Much has been written about how certain U.S. special forces moved away from training foreign forces towards "direct action" during the last two decades. This trend was accelerated since 2003 in part because the training requirements in Iraq and Afghanistan could not be stemmed even by the badly inflated USSOCOM, but required training by conventional combat troops as well. The extreme casualty avoidance of the same period led to a preference for highly trained special forces for deliberate raids.
The old paradigm is best displayed by the old assertion that if you send a special forces squad into the hills, you'd have an indigenous militia army there in a few months.
The "direct action" paradigm is best illustrated by the Delta Force's involvement in Somalia in the early 90's.
The trends look a bit different in other nations, but many Western nations have some sort of much-enlarged "direct action" special forces establishment today. Germany kept its special forces very small with exaggerated entry requirements, so the following text is not really about the Bundeswehr.
The problem with these special forces organizations is one that has already been complained about many times (1), but the complaint doesn't seem to have much effect: The special forces leech quality personnel from the infantry, grow in numbers way beyond what's necessary for real "special" missions and in the end the SF replace the infantry in many challenging missions. The infantry branch deteriorates, loses the trust of superiors in its competence and its own confidence.
The leeching effect on infantry personnel is especially problematic because it concerns only the best personnel. This loss can indeed cripple the regular infantry because this best fifth of its personnel is vital for infantry effectiveness in battle.
If you left them alone then some ten percent of the soldiers were the ones who actually took the initiative, moved, fired their rifles, threw hand grenades, and so on. The other 90% would defend themselves if they had to, but would not do the other things unless an officer or a sergeant directly ordered them to do it, in which case they usually would do it. I learned that you couldn't depend on them doing things simply because there was a plan to do it, or because of some generalized order to do it, and this included the junior officers. You had to say, ""do this," "do that," "now fire here," and "now move there." You would always end up with a good sergeant or a good officer and three or four men doing all of the work. Unfortunately, the rest contributed to the casualties.... I came away absolutely impressed with the fact that the average man, like nine out of ten, or eight out of ten, does not have an instinct for the battlefield, doesn't relish it, and will not act independently except under direct orders....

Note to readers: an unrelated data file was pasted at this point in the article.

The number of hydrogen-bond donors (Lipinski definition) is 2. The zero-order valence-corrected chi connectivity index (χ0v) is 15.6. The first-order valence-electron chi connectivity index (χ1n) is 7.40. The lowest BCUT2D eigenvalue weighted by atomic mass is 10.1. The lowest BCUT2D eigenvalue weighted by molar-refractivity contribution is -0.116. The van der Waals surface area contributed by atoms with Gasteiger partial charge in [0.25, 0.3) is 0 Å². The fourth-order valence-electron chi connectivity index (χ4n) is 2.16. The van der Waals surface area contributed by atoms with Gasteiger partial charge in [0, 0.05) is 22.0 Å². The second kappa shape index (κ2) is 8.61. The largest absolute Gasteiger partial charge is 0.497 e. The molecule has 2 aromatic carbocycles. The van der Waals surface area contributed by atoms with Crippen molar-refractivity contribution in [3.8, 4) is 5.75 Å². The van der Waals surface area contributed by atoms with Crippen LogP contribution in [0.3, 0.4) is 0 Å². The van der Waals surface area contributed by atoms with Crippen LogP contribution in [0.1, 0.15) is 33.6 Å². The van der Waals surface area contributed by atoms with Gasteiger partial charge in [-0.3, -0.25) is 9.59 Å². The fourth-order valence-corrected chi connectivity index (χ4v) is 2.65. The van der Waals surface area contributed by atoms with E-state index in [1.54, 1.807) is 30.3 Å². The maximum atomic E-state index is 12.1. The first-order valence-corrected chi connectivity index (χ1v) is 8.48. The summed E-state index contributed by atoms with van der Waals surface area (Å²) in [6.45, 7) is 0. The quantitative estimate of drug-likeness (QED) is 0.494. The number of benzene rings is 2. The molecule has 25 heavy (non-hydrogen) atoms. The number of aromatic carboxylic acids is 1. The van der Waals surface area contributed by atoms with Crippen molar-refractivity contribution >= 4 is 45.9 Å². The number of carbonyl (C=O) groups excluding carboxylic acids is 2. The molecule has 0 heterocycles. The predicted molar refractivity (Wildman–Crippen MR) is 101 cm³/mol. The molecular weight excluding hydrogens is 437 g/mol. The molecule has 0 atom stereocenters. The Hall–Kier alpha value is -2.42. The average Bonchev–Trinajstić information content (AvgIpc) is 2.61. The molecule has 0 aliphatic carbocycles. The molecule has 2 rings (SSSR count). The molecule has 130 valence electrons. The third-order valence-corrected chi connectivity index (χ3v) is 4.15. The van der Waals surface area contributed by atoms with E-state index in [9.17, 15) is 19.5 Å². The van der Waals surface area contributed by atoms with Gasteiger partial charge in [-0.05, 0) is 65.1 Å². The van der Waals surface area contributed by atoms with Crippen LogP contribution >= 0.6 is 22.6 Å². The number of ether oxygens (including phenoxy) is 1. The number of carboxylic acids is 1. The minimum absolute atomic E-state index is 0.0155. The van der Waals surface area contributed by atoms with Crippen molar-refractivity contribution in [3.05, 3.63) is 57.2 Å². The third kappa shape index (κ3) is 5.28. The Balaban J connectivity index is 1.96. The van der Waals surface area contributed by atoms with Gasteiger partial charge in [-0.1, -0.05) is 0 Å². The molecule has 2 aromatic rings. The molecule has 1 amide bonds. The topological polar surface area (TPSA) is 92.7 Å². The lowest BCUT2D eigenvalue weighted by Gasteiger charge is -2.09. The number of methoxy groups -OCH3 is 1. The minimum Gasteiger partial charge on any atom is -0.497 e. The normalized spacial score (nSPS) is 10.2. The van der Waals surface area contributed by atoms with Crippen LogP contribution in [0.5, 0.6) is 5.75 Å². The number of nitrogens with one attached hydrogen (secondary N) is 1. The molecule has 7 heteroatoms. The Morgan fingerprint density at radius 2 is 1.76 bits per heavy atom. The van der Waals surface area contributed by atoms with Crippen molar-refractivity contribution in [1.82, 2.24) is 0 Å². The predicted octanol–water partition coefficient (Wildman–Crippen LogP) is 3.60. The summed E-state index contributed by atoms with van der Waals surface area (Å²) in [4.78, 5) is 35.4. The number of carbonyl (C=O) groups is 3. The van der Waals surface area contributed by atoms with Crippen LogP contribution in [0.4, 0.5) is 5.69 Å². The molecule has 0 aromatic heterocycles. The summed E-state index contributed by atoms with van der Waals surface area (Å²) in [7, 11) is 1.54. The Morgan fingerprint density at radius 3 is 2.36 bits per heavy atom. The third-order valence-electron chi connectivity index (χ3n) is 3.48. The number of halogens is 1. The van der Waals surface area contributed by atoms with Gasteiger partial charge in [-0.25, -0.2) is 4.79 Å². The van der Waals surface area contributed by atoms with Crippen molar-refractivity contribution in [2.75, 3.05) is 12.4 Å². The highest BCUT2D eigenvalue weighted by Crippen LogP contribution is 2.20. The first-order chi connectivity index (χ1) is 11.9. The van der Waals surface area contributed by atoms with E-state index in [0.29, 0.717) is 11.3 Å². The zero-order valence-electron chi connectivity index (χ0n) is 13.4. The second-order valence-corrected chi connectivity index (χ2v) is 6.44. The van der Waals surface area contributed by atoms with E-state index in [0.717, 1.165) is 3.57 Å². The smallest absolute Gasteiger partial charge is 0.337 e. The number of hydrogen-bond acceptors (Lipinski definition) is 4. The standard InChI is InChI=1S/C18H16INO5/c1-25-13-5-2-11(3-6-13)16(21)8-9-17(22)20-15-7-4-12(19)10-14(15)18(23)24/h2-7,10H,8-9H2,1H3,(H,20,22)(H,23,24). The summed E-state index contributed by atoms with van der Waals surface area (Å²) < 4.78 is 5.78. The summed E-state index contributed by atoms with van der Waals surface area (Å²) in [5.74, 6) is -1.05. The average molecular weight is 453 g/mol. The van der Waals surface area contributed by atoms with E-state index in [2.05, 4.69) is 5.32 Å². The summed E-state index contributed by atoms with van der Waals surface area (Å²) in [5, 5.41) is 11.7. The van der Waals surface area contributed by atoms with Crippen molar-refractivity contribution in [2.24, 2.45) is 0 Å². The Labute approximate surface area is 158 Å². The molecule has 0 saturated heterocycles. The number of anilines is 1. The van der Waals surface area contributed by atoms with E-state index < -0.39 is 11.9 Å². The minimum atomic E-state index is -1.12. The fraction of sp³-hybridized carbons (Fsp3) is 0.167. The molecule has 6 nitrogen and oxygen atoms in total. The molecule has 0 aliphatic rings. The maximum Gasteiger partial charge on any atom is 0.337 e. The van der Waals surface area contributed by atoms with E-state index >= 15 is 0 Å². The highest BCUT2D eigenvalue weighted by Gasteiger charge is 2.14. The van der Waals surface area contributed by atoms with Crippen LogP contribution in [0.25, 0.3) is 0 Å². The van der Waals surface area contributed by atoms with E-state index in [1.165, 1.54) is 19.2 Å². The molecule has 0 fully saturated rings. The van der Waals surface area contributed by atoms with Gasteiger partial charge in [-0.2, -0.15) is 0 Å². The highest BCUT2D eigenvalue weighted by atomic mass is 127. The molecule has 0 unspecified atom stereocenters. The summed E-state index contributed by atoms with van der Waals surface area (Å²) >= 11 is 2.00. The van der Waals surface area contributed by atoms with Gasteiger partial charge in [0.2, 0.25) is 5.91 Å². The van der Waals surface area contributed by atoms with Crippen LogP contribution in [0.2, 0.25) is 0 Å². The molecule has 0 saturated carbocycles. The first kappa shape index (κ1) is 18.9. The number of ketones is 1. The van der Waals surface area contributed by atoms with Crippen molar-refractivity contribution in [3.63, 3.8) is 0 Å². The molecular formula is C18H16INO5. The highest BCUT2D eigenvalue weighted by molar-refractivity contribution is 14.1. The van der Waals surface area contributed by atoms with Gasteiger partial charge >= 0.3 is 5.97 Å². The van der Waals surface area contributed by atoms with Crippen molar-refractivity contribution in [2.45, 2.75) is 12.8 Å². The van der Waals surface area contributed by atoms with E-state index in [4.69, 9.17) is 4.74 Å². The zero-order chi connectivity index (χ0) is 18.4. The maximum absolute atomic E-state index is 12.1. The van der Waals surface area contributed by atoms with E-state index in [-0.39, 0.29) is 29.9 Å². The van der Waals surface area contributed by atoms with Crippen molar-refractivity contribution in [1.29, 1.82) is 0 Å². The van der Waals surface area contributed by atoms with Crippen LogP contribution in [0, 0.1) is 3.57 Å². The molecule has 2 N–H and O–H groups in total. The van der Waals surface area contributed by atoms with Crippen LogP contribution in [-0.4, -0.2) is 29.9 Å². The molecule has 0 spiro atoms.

It's absolutely essential to mix great personnel with average personnel in order to form powerful line-of-sight combat units. This applies to infantry as well as armour.
The general infantry performance of many nations wasn't stellar in Afghanistan, which is largely an infantry war. Many raids and other normal infantry actions were reserved for special forces while infantry was often easily pinned down and calling in fire support.
The glorification of special forces and their inflation should be reversed. Infantry should be capable of most jobs assigned to special forces today. Even quickly-trained World War infantry was capable of difficult infiltrations and exfiltrations, reconnaissance, night combat without night sights and GPS, river crossings under fire and many other difficult missions. Regular infantry - even quickly trained conscript forces led by well-trained superiors - can do most of today's "special forces" jobs; the "direct action" thing. They won't do it as quickly, as neatly - but they can do it a hundred times as often per month.
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The path to special forces is a path to the icing of the cake without the cake. It's a path to tiny quality forces with a disregarded, largely ineffective conventional force.
We should not focus on tiny SF missions, but on the ability to defeat conventional opposition, for that is the only kind of opposition that could really dare to invade us (wars of necessity) while we will face "insurgents" only if we invade other places (wars of choice). This requires forces which pay attention to quality AND quantity, not only quality. It's a long-known fact that peacetime armies focus on quality in peacetime, but rally towards the necessary quantity at the expense of some quality in wartime. A focus on quality alone is no preparation for (against) war, but a primitive and typical peacetime mistake.
It's about time to reform the infantry in many if not all Western armies. The Special Forces establishments can provide the necessary manpower for this reform.
(1): One example is the Article "We Were Soldiers Once... - The Decline of the Royal Australian Infantry Corps?" in the Autumn 2008 issue of the Australian Army Journal.
edit: I just looked at this published blog post (it appeared on a set time) and the beginning looks a bit awkward. "Glorified cannibals" directly followed by "U.S. special forces" is not the intended link. I wrote "glorified" because of the SF-related hype of the last two decades (which was most likely pushed by B-movies and video games) and I wrote "cannibals" because I had all Western special forces in mind which draw selectively many of the best soldiers from normal combat units.